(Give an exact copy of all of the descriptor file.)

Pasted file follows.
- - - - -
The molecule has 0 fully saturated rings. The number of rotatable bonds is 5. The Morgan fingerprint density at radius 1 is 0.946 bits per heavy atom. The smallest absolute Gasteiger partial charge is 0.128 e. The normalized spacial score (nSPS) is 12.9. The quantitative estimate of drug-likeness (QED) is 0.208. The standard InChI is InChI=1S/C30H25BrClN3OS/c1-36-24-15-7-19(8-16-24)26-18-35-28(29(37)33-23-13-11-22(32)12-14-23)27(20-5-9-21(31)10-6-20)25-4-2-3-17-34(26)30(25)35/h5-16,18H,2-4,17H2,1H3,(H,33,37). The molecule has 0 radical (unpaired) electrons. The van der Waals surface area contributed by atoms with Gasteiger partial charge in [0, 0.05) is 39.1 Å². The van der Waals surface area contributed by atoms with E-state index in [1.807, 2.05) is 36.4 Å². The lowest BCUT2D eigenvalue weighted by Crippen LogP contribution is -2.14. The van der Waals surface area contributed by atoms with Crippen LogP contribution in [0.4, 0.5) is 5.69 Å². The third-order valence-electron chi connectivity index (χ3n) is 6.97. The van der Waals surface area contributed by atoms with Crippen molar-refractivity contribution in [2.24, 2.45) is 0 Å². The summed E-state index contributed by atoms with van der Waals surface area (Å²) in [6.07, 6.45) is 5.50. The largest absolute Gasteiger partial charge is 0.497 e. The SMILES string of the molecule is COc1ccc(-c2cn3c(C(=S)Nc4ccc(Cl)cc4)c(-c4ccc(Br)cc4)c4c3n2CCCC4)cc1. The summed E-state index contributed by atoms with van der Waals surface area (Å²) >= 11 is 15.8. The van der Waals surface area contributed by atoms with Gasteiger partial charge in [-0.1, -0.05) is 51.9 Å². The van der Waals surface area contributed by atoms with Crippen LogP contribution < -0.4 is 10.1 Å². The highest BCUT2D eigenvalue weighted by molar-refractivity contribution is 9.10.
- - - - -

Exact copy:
The molecule has 0 fully saturated rings. The number of rotatable bonds is 5. The Morgan fingerprint density at radius 1 is 0.946 bits per heavy atom. The smallest absolute Gasteiger partial charge is 0.128 e. The normalized spacial score (nSPS) is 12.9. The quantitative estimate of drug-likeness (QED) is 0.208. The standard InChI is InChI=1S/C30H25BrClN3OS/c1-36-24-15-7-19(8-16-24)26-18-35-28(29(37)33-23-13-11-22(32)12-14-23)27(20-5-9-21(31)10-6-20)25-4-2-3-17-34(26)30(25)35/h5-16,18H,2-4,17H2,1H3,(H,33,37). The molecule has 0 radical (unpaired) electrons. The van der Waals surface area contributed by atoms with Gasteiger partial charge in [0, 0.05) is 39.1 Å². The van der Waals surface area contributed by atoms with E-state index in [1.807, 2.05) is 36.4 Å². The lowest BCUT2D eigenvalue weighted by Crippen LogP contribution is -2.14. The van der Waals surface area contributed by atoms with Crippen LogP contribution in [0.4, 0.5) is 5.69 Å². The third-order valence-electron chi connectivity index (χ3n) is 6.97. The van der Waals surface area contributed by atoms with Crippen molar-refractivity contribution in [2.24, 2.45) is 0 Å². The summed E-state index contributed by atoms with van der Waals surface area (Å²) in [6.07, 6.45) is 5.50. The largest absolute Gasteiger partial charge is 0.497 e. The SMILES string of the molecule is COc1ccc(-c2cn3c(C(=S)Nc4ccc(Cl)cc4)c(-c4ccc(Br)cc4)c4c3n2CCCC4)cc1. The summed E-state index contributed by atoms with van der Waals surface area (Å²) >= 11 is 15.8. The van der Waals surface area contributed by atoms with Gasteiger partial charge in [-0.1, -0.05) is 51.9 Å². The van der Waals surface area contributed by atoms with Crippen LogP contribution < -0.4 is 10.1 Å². The highest BCUT2D eigenvalue weighted by molar-refractivity contribution is 9.10.